Medical care is almost non-existent. Grandma Newton, midwife and herbalist, still delivers babies. The woman could be an ancient Druid. Some of her practices seem like witchcraft, but many of the herbal remedies work. Infant mortality rate is still sky-high, as are childbirth deaths.

"Things haven't improved much, since I first arrived." Leo sighed. "Girls are still married or pregnant by sixteen." He shook his head and read another entry: The horror stories about inbreeding are real. Grandma does a good job when there are no complications. "I can say most of the inbreeding has stopped."
He dog-eared the page. Alain, Alain, Alain. He bit his lip and tasted the bitterness of blood.
"Many of the people have simple, childlike faith," he said softly. "A few escape, but most never return. Others die, still believing, still loving, and still trying." Ander Reardon's face came to the front of his memory. "You were twenty-four when I met you, Ander, but looked forty, trying so hard to be a good father, husband, and friend." A tear rolled down his cheek. "I still miss him, Lord. I had to bury his wife, three of the children—and Ander." Pneumonia took you, my dear friend. "Nobody so young and healthy should die like that, Lord."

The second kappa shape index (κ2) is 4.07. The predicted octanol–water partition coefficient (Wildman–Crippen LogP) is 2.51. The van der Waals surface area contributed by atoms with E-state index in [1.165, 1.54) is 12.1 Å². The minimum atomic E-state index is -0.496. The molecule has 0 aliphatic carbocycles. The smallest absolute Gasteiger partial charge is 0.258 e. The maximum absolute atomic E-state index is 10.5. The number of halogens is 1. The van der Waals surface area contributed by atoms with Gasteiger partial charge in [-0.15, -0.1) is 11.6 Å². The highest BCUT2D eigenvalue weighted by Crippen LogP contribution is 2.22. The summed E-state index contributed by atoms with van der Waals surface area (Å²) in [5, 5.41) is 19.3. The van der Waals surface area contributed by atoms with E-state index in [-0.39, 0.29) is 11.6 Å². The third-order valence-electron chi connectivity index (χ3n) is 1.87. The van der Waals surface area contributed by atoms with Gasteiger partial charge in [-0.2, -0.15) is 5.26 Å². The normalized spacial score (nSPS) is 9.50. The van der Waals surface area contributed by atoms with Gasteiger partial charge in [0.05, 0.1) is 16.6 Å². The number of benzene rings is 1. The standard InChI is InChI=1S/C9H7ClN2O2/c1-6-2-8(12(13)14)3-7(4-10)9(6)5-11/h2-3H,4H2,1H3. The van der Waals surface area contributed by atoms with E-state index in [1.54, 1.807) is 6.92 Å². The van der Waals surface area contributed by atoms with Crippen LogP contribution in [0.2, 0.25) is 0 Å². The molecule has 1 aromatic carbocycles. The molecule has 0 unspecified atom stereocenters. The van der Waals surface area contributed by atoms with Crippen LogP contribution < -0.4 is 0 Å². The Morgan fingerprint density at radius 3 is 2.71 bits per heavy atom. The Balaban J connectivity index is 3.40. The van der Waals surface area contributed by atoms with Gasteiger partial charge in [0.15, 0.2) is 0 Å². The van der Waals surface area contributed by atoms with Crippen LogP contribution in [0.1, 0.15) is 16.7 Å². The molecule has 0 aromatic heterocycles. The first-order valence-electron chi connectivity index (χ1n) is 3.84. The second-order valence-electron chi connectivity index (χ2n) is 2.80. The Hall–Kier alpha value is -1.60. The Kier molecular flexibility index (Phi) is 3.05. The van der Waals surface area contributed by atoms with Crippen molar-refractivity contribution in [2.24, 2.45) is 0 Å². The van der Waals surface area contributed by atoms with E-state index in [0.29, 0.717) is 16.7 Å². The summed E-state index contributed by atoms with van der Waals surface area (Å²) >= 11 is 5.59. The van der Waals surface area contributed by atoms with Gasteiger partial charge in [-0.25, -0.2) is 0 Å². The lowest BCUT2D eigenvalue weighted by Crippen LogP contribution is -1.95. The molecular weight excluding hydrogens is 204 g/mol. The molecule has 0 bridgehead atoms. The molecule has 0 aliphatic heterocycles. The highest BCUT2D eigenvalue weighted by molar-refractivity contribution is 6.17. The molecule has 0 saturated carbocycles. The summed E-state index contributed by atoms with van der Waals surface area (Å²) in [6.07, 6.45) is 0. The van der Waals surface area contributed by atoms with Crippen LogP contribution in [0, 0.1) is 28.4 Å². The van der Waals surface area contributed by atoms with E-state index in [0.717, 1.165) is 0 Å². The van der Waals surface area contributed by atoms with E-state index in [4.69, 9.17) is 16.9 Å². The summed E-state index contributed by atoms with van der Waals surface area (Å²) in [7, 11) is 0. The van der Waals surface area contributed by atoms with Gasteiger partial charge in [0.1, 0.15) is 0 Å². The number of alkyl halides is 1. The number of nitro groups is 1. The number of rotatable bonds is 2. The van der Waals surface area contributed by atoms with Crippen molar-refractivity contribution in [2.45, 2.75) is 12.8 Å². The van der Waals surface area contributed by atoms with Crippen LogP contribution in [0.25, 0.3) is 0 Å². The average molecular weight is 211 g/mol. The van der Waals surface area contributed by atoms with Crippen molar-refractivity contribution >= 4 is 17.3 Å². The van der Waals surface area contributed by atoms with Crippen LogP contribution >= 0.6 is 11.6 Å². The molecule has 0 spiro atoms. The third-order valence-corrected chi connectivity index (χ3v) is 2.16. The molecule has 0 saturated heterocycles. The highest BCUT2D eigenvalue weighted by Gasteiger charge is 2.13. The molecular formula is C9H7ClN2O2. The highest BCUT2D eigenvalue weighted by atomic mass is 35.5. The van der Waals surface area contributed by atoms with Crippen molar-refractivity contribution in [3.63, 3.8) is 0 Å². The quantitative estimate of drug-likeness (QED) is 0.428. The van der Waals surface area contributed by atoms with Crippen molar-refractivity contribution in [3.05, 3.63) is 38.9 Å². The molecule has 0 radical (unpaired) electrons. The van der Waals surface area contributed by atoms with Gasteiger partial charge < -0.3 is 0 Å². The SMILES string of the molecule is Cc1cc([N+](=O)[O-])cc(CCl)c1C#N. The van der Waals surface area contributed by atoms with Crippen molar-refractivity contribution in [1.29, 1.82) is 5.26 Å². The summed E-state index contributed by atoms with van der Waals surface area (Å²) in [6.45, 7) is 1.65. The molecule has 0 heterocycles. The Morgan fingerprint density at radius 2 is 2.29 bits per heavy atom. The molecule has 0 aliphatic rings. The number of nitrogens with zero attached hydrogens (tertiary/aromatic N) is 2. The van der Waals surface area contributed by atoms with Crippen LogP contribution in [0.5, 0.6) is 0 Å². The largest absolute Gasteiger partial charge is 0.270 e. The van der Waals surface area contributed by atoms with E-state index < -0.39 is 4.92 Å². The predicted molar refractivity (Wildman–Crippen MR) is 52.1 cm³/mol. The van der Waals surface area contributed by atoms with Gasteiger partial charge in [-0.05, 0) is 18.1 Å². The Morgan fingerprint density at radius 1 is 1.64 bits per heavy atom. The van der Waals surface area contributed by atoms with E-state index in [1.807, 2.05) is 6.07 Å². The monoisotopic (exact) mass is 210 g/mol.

That night was frigid—single digits. Starless, pitch-black. Mac walked twelve miles from their cabin to this house. A seven-year-old. The preacher rubbed his face with both hands. "I'll never forget opening the door and hearing, 'Pa's not breathing.'" Leo wiped away another tear. "That day, Mac became the child of my heart, even if I never legally adopted him."
He sat pensively a few minutes longer. "My precious boy is now a doctor." He smiled. "Time to make a call."

Dr. MacKenzie Reardon snatched the receiver from the phone on the wall as he and his wife entered their apartment just after his graduation. "Hello?"
Felicia continued to their bedroom with a seductive lick to her lips and a wink that said, "Make it quick."
"Hello, Dr. Reardon!"
"Papa! I wish you were here." Mac closed the apartment door with his foot.
"Me, too. Congratulations. I won't keep you long. What's next?"
"We leave tomorrow for Chicago."